Numerous preventions have been made to overcome the problem occurring especially in three most affected countries in West Africa. On 3 October 2014, Obama has imposed a travel ban toward West Africa in order to hinder Ebola as the White House adviser Lisa Monaco said: “Right now we believe those types of steps actually impede the response” (Reuters).

They also have developed a new screening at the airport to scan those travellers who landed at the United States airport. In fact, people who are leaving Ebola-affected countries are asked to fill out a questionnaire on whether they have symptoms like a high fever and whether or not they have had any contact with someone who was diagnosed with Ebola.

Besides the U.S., other countries including Jamaica, Guyana, and Panama also have taken several precautions like banning of persons who are travelling directly or indirectly, from or through three West African countries and they will quarantine those people who come from the countries within 28 days in order to make sure that they are clear of the disease. “Persons ordinarily resident in Guinea, Liberia and Sierra Leone as well as persons who have travelled to or transit through Guinea, Liberia and Sierra Leone, within 28 days of having departed from these countries,” said the government statement.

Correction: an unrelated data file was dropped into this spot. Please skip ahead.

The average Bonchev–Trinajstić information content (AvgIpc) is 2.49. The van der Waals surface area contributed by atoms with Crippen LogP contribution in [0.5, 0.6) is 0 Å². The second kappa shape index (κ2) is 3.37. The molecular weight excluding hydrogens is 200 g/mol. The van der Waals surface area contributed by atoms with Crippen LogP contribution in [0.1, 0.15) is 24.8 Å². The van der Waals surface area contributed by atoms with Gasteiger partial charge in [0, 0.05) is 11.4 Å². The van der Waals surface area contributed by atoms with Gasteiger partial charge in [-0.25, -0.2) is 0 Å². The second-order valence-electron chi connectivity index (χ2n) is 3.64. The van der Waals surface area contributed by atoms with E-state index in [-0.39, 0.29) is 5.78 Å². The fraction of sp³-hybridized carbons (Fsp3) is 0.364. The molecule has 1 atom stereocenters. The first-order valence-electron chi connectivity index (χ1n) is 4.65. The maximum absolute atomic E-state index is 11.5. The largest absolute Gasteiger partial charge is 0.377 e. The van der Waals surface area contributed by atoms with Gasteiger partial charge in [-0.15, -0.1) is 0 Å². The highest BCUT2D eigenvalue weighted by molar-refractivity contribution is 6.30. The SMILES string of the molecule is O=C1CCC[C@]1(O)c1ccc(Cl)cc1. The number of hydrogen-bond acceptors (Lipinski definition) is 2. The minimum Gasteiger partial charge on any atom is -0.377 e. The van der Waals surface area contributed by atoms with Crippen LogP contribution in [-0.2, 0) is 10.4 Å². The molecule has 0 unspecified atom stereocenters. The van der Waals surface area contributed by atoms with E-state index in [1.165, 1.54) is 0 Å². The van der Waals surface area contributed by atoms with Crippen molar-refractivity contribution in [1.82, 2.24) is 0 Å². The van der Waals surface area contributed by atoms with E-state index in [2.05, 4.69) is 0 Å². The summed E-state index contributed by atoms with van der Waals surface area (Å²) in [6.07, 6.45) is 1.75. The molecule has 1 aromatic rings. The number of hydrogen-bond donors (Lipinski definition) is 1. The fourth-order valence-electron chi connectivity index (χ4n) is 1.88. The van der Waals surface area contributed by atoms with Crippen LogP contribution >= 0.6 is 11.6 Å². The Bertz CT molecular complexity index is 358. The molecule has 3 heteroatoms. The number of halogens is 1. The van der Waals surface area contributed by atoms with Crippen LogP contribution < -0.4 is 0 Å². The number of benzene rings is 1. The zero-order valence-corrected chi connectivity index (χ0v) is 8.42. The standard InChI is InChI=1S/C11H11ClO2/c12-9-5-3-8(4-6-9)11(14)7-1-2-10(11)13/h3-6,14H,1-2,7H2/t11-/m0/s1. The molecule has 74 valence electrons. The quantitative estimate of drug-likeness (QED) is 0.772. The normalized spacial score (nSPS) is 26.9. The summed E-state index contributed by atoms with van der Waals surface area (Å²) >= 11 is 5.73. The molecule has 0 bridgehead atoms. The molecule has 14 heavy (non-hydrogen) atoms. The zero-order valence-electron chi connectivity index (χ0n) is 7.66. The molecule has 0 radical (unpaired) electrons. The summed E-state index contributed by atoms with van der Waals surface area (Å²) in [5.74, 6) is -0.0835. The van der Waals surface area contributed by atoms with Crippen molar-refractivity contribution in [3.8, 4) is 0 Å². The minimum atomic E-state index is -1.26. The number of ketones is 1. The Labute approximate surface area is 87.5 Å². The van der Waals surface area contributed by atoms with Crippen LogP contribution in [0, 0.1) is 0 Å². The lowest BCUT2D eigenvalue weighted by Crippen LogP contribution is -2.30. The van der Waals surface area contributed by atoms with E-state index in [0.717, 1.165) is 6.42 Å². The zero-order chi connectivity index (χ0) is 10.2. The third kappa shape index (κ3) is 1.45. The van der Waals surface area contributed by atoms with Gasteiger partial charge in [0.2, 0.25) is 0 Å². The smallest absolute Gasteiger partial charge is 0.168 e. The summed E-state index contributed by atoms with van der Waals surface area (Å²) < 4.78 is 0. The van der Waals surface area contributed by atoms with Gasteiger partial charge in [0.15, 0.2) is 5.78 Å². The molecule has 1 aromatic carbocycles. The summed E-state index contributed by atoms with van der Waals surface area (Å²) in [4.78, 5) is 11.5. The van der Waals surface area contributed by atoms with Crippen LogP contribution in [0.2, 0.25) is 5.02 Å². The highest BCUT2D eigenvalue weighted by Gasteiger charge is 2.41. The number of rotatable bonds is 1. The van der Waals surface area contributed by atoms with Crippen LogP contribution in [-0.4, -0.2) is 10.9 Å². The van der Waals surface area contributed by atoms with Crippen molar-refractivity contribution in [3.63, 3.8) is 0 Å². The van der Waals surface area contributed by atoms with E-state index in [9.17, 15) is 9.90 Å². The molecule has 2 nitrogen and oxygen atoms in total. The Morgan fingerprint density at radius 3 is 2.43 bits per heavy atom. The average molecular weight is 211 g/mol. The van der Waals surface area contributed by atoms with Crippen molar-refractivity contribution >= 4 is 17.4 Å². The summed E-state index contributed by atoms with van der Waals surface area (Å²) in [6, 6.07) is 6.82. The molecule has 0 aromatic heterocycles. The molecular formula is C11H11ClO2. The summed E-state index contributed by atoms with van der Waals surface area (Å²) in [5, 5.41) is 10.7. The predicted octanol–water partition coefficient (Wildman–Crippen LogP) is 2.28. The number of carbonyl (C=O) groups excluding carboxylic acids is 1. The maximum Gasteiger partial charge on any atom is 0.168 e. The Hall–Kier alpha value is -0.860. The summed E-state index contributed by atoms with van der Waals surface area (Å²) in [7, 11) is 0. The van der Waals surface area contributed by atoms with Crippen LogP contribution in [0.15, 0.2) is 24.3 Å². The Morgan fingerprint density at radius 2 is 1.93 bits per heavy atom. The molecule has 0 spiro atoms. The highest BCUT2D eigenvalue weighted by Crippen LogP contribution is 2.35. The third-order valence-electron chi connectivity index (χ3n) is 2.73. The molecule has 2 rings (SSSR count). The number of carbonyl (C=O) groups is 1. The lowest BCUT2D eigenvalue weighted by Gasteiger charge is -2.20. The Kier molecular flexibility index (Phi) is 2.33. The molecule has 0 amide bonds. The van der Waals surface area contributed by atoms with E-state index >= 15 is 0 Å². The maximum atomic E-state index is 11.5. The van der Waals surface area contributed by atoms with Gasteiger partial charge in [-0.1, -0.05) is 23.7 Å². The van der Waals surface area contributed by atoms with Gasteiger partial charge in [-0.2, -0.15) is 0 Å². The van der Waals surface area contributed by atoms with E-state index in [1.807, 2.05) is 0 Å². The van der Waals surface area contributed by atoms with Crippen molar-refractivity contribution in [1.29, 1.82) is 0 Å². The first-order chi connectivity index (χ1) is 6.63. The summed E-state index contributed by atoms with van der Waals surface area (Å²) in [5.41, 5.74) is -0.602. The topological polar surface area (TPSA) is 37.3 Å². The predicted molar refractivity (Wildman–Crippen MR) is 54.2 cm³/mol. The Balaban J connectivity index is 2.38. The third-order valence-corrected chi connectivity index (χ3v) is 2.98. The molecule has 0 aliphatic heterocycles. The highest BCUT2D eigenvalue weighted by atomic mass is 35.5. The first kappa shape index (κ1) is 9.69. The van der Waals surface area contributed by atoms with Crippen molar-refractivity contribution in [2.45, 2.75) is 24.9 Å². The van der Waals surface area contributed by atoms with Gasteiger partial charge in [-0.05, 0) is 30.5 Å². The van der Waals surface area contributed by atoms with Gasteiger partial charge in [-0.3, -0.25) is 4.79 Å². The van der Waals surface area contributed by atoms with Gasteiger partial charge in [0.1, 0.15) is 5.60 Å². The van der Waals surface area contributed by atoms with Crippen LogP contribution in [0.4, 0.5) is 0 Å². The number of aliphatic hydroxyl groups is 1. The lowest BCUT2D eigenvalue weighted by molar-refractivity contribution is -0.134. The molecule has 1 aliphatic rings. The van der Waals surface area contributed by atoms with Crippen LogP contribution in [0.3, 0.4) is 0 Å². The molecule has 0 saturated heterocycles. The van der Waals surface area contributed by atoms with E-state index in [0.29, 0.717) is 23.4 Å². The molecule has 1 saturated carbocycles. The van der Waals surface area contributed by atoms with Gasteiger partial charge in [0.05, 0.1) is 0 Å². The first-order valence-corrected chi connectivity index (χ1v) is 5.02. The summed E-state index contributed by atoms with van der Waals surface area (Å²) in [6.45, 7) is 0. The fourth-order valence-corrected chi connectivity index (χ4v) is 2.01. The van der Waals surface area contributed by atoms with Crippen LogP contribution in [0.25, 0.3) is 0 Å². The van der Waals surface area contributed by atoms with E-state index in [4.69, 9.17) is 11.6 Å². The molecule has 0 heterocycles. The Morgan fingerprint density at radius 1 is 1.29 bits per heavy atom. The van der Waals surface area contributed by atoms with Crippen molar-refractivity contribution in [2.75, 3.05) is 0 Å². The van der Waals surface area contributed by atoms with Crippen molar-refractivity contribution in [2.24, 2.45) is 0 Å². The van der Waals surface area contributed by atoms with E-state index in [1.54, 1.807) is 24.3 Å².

In addition, they have stopped giving out visas to citizens of Guinea, Liberia, Sierra Leone and Nigeria as announced by the Foreign Affairs Minister of Guyana on October 16, 2014 (Reuters).

Centres for Disease Control and Prevention or CDC have outlined several precautions for travellers out there who are travelling to affected area in order to prevent them from getting infected by the Ebola virus. CDC (n.d) has stressed to the travellers to always practice a thorough hygiene. For example, they need to always wash their hands with clean water and soap or else using alcohol-based hand sanitiser. Besides that, CDC also reminds travellers not to manage or handle any items that have possibly come in contact with blood or body fluids of the infected person. Such items are blanket, clothes, needles and also their medical equipment.

In addition, the travellers are advised not to attend any funeral rituals which need them to make contact with the corpses who died because of Ebola and also should avoid from taking any food prepared from animal that is infected by Ebola. The most important thing is all travellers need to do health monitoring for 21 days after they returned from travelling and immediately seek for medical care if they are having Ebola symptoms (CDC, n.d).

Apart from that, CDC has shown their concerns by coming out with a number of preventions for healthcare workers who are having a high tendency to being infected by the Ebola virus. CDC (n.d) stated that for the healthcare workers, they must always make sure that they wear appropriate personal protective equipment when they are dealing with the patient and avoid or should not make any direct as well as unprotected contact with the corpse of Ebola virus.

As workers who always deal with the patients, they need to practice proper infection control to make sure they are free from the virus. If there is any worker who had a direct contact with the body fluids like vomit, urine, semen and also blood of a person who are suffering from Ebola, he or she needs to notify the health officials immediately.***

Photo taken from NBC News